Senate Leaders Agree to Compromise Housing Bill (Washington Post)

By William Branigin and Lori Montgomery

The Senate today cleared the way for a vote on a bill to address the nation's housing crisis after Democratic and Republicans leaders agreed to negotiate a compromise that takes GOP objections into account.

Under the deal, Sen. Christopher J. Dodd (D-Conn.), chairman of the Senate Banking Committee, and Sen. Richard C. Shelby (Ala.), the panel's top Republican, will meet to "come up with a bipartisan substitute" to a bill that the GOP managed to block last month, said Sen. Mitch McConnell (R-Ky.), the Senate minority leader. The underlying bill then could be amended, he said.

In a key procedural test, Senators voted 94 to 1 this afternoon to allow the arrangement to proceed. Sen. Jim Bunning (R-Ky.) cast the lone no vote. Five senators were not present, including the three presidential candidates.

"The housing crisis has caused the economy to be in a state of distress," Senate Majority Leader Harry M. Reid (D-Nev.) said in announcing his support for the deal. "The goal is to do something about housing. . . . I believe the time has come for us to start legislating and stop talking about the need to legislate."

Reid set a deadline of midday tomorrow for Dodd and Shelby to come up with a compromise bill.

"This is a problem that is growing by the hour," Dodd said on the Senate floor. "It demands our attention. . . . It is now leaching into all aspects of our economy." He said nearly 8,000 homes are now being foreclosed upon each day across the country.

Democrats appeared to be intent on keeping a provision that would provide billions of federal dollars to buy foreclosed homes. They also want to keep a plan -- opposed by the White House and Senate Republicans -- that would give bankruptcy judges the power to cut interest rates and write down principal on troubled mortgage loans.

The original bill, introduced by Reid, combined several measures aimed at easing the nation's mortgage crisis. Called the Foreclosure Prevention Act of 2008, the bill was intended to provide $4 billion to state and local governments for the purchase and redevelopment of foreclosed and abandoned homes and $200 million for mortgage counseling.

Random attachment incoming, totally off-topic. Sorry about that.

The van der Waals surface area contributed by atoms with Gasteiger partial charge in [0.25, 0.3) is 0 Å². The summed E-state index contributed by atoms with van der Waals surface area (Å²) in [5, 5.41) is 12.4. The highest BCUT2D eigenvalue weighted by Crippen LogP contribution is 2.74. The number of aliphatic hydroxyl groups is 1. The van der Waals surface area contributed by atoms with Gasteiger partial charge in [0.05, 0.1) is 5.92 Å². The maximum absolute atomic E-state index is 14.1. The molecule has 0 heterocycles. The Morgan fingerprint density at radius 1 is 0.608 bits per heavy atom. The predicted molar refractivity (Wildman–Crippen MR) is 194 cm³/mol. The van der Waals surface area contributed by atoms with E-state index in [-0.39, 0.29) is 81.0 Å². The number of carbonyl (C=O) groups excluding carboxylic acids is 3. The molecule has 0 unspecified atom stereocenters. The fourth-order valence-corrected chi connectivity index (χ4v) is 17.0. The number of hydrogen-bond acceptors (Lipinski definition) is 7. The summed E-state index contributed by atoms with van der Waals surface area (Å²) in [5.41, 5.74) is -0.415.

The bill also contained provisions to strengthen disclosure requirements for sub-prime mortgage loans, authorize state housing agencies to float revenue bonds to buy homes in foreclosure and allow homebuilders to write off more losses from their taxes.

Among the senators who sponsored the bill were Democratic presidential contenders Hillary Rodham Clinton (N.Y.) and Barack Obama (Ill.).

Republicans blocked the bill Feb. 28, but Democrats decided to bring it up again after the Federal Reserve Board stepped in to rescue the Bear Stearns investment firm. "The administration has been very keen and quick to help Wall Street," said Sen. Jack Reed (D-R.I.). "The reality is we've got to help Main Street."

The Bush administration and Senate Republicans specifically objected to a provision in the bill that would change bankruptcy laws to allow judges to cut mortgage interest rates and reduce the outstanding balance on troubled loans. They argued that this would prompt lenders to tighten loan requirements and result in higher interest rates.

The White House also opposed providing $4 billion to redevelop foreclosed homes, saying that was too much money and would amount to a bailout for lenders and speculators while failing to offer much help to struggling homeowners.

In debate on the Senate floor this morning, Sen. Arlen Specter (R-Pa.) said any legislation should not discourage lenders from providing money for home purchases in the future.

Democrats argued that the housing crisis demands urgent action.

"The news simply keeps getting worse," said Sen. Ken Salazar (D-Colo.). Home prices continue to decline steeply, and home sales are reaching record lows, he said. Just last week it was reported that home prices in the nation's 20 largest metropolitan areas suffered their largest drop in history, falling by more than 10 percent in one year, Salazar said.

"All across America, families are feeling the pain of the housing crunch," he said. "Congress has a duty to act."

Sen. Richard J. Durbin (D-Ill.) urged Republicans to refrain from using the threat of a filibuster to block the bill again. If members don't want to vote on bills, they shouldn't be senators, he said. "Let's not litter this graveyard of filibusters with this important housing stimulus bill."

Sen. Jack Reed (D-R.I.) argued that the bill is needed to help stabilize the housing market.

"We are seeing an economy that is sliding into recession," he said. "Now, with declining housing values, American families are being squeezed dramatically." The bill would "provide the surge of confidence to the economy which is a key factor in beginning the recovery," he said. "This legislation, if enacted, would help families keep their homes."